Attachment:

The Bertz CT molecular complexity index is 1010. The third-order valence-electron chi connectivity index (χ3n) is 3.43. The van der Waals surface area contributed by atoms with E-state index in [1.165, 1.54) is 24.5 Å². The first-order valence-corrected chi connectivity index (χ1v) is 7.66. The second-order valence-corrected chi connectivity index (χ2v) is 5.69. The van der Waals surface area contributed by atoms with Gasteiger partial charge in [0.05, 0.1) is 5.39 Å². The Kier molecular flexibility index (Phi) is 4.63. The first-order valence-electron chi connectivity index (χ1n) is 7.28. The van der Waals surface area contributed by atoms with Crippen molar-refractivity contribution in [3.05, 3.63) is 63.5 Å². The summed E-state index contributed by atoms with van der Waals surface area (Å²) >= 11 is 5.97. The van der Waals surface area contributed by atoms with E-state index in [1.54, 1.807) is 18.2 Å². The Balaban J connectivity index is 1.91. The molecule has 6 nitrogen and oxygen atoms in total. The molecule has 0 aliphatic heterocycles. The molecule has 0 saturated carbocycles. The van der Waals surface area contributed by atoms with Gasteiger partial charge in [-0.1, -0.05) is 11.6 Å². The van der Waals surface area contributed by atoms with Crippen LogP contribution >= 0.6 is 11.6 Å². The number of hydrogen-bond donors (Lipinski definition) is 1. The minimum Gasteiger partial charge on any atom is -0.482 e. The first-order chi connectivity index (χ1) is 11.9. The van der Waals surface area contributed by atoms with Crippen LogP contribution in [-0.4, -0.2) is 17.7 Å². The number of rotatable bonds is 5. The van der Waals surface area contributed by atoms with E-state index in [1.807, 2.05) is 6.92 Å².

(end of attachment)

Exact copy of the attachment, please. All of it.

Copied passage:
The Bertz CT molecular complexity index is 1010. The third-order valence-electron chi connectivity index (χ3n) is 3.43. The van der Waals surface area contributed by atoms with E-state index in [1.165, 1.54) is 24.5 Å². The first-order valence-corrected chi connectivity index (χ1v) is 7.66. The second-order valence-corrected chi connectivity index (χ2v) is 5.69. The van der Waals surface area contributed by atoms with Gasteiger partial charge in [0.05, 0.1) is 5.39 Å². The Kier molecular flexibility index (Phi) is 4.63. The first-order valence-electron chi connectivity index (χ1n) is 7.28. The van der Waals surface area contributed by atoms with Crippen molar-refractivity contribution in [3.05, 3.63) is 63.5 Å². The summed E-state index contributed by atoms with van der Waals surface area (Å²) >= 11 is 5.97. The van der Waals surface area contributed by atoms with E-state index in [1.54, 1.807) is 18.2 Å². The Balaban J connectivity index is 1.91. The molecule has 6 nitrogen and oxygen atoms in total. The molecule has 0 aliphatic heterocycles. The molecule has 0 saturated carbocycles. The van der Waals surface area contributed by atoms with Gasteiger partial charge in [-0.1, -0.05) is 11.6 Å². The van der Waals surface area contributed by atoms with Crippen LogP contribution >= 0.6 is 11.6 Å². The number of hydrogen-bond donors (Lipinski definition) is 1. The minimum Gasteiger partial charge on any atom is -0.482 e. The first-order chi connectivity index (χ1) is 11.9. The van der Waals surface area contributed by atoms with Crippen LogP contribution in [-0.4, -0.2) is 17.7 Å². The number of rotatable bonds is 5. The van der Waals surface area contributed by atoms with E-state index in [1.807, 2.05) is 6.92 Å².